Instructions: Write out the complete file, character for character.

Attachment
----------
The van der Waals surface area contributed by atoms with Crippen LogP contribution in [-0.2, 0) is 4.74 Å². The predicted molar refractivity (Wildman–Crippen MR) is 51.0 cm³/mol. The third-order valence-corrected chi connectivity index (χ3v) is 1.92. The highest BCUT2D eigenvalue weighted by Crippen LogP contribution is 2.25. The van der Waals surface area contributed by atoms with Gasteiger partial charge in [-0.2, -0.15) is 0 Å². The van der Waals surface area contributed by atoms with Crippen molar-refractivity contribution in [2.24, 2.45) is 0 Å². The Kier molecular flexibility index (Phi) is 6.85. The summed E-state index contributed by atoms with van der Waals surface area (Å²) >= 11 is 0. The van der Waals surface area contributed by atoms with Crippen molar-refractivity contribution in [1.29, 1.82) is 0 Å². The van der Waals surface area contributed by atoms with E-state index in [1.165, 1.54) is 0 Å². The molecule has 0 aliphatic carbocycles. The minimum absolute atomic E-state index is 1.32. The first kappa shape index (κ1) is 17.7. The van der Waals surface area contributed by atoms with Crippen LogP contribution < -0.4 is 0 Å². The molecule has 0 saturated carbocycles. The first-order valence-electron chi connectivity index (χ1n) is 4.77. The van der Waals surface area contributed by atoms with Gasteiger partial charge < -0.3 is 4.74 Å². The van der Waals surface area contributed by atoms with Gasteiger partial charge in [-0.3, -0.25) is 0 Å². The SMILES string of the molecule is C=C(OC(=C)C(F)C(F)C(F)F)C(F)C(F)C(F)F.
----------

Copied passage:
The van der Waals surface area contributed by atoms with Crippen LogP contribution in [-0.2, 0) is 4.74 Å². The predicted molar refractivity (Wildman–Crippen MR) is 51.0 cm³/mol. The third-order valence-corrected chi connectivity index (χ3v) is 1.92. The highest BCUT2D eigenvalue weighted by Crippen LogP contribution is 2.25. The van der Waals surface area contributed by atoms with Gasteiger partial charge in [-0.2, -0.15) is 0 Å². The van der Waals surface area contributed by atoms with Crippen molar-refractivity contribution in [2.24, 2.45) is 0 Å². The Kier molecular flexibility index (Phi) is 6.85. The summed E-state index contributed by atoms with van der Waals surface area (Å²) >= 11 is 0. The van der Waals surface area contributed by atoms with Crippen molar-refractivity contribution in [1.29, 1.82) is 0 Å². The van der Waals surface area contributed by atoms with E-state index in [1.165, 1.54) is 0 Å². The molecule has 0 aliphatic carbocycles. The minimum absolute atomic E-state index is 1.32. The first kappa shape index (κ1) is 17.7. The van der Waals surface area contributed by atoms with Crippen LogP contribution < -0.4 is 0 Å². The molecule has 0 saturated carbocycles. The first-order valence-electron chi connectivity index (χ1n) is 4.77. The van der Waals surface area contributed by atoms with Gasteiger partial charge < -0.3 is 4.74 Å². The van der Waals surface area contributed by atoms with Gasteiger partial charge in [-0.3, -0.25) is 0 Å². The SMILES string of the molecule is C=C(OC(=C)C(F)C(F)C(F)F)C(F)C(F)C(F)F.